With a combination of nervousness and excitement I fell half asleep into the back of my taxi and was greeted with a strong smell of coffee and the sound of Oasis playing from the radio. It was 4:45am and I was on my way to Heathrow to catch a flight to Sony’s International offices in Amsterdam.
The Sony building was just around the corner from Schiphol airport in Amsterdam and as we approached the building I noticed the Sony logo sprouting up from what looked like an abandoned building site. In the people carrier that we had jumped in at the airport sat five of us and our Sony host, together we made up the UK group, one of six international groups that had been invited to Sony’s experience day.
As we walked from the dusty Car Park surrounded by rubble and building works into the Sony building it was like walking through a magic portal, inside the building everything sparkled from the white walls to the black tiled flooring.
After a while we were all ushered into a grand hall where we were addressed by Sony Europe’s vice president Yosuke Aoki. We watched an amazing looking concept video on the new G Master series which showed off what the lenses can do and the detail that can be picked up by them. The phrase ‘Tomorrows Lenses Today’ ended the presentation and was emphasised by each of the speakers that we heard from who included Nicolas Barendson who spoke about Sony’s market share, and Yoma Hori, the product manager of interchangeable lens cameras for Sony Europe, who ran through the specs of each lens, and showed a number of photos taken with the G-Master lenses compared to photos taken with their competitors lenses including those from Canon and Nikon.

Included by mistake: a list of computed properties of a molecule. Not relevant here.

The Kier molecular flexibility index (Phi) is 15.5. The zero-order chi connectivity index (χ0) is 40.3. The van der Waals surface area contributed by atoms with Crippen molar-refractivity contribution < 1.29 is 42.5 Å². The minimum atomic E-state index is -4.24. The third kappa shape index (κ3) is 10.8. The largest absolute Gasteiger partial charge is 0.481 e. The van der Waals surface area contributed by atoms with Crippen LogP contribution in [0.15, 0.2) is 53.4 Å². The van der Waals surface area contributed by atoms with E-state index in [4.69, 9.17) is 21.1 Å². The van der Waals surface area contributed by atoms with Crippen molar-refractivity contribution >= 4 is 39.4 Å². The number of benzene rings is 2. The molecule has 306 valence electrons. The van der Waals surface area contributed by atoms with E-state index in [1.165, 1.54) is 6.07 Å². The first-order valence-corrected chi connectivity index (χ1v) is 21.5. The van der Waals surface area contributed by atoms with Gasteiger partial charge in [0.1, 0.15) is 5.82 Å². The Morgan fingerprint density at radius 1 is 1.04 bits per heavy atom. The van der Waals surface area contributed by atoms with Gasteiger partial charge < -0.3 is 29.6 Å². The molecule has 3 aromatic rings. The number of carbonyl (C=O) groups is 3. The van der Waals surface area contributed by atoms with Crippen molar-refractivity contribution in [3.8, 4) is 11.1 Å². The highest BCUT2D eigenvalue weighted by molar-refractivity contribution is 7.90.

We began the afternoon in the ‘Amsterdam Room’ where we were greeted with a number of new A6300 cameras to look at. On first glance the model looked no different to its predecessor the A6000; however, after a closer look I noticed some significant changes. The A6000 had magnesium alloy in the front section of the camera, whereas the A6300 was made up entirely of the material, it did feel extremely study and compact in my hands. The main thing I noticed when using the A6300 was the speed of the auto-focus system which Sony have cranked up to 425 phase detection auto-focus points, enabling it to achieve a lock-on in just 0.05, it’s incredibly fast!
Unfortunately we were not allowed to save any of the photos that we took on the A6300 so equipped with the A7 Mark II and the 24-70mm F2.8 and 85mm F1.4 lenses we headed over to a couple of studios that were set up to get some close ups of the objects they had on display.
We then proceeded into the ‘Paris Room’ where we were greeted by two models, a female, and a male lumberjack. I was able to test both lenses out playing around with the focusing, sharpness, and zoom resulting in a number of very different photos that I was extremely impressed with, especially as I have little to no experience in portrait shooting!
Our group then swiftly moved on the ‘London Room’ which contained a female model dressed as a Snow-Queen. We were told to set our cameras up as 1/250s at ISO400 with the f2.8 lens and were able to capture some great shots of smoke, dried ice and fake snow being blown over the Snow-Queen. Again, I was able to get some amazing action shots by playing around with the different lenses and positioning myself at different points around the room.
After begrudgingly handing back the camera and lenses that I had grown quite attached to, our group headed back to the airport for a chat about the day’s events. A great end to an insightful trip into the world of Sony!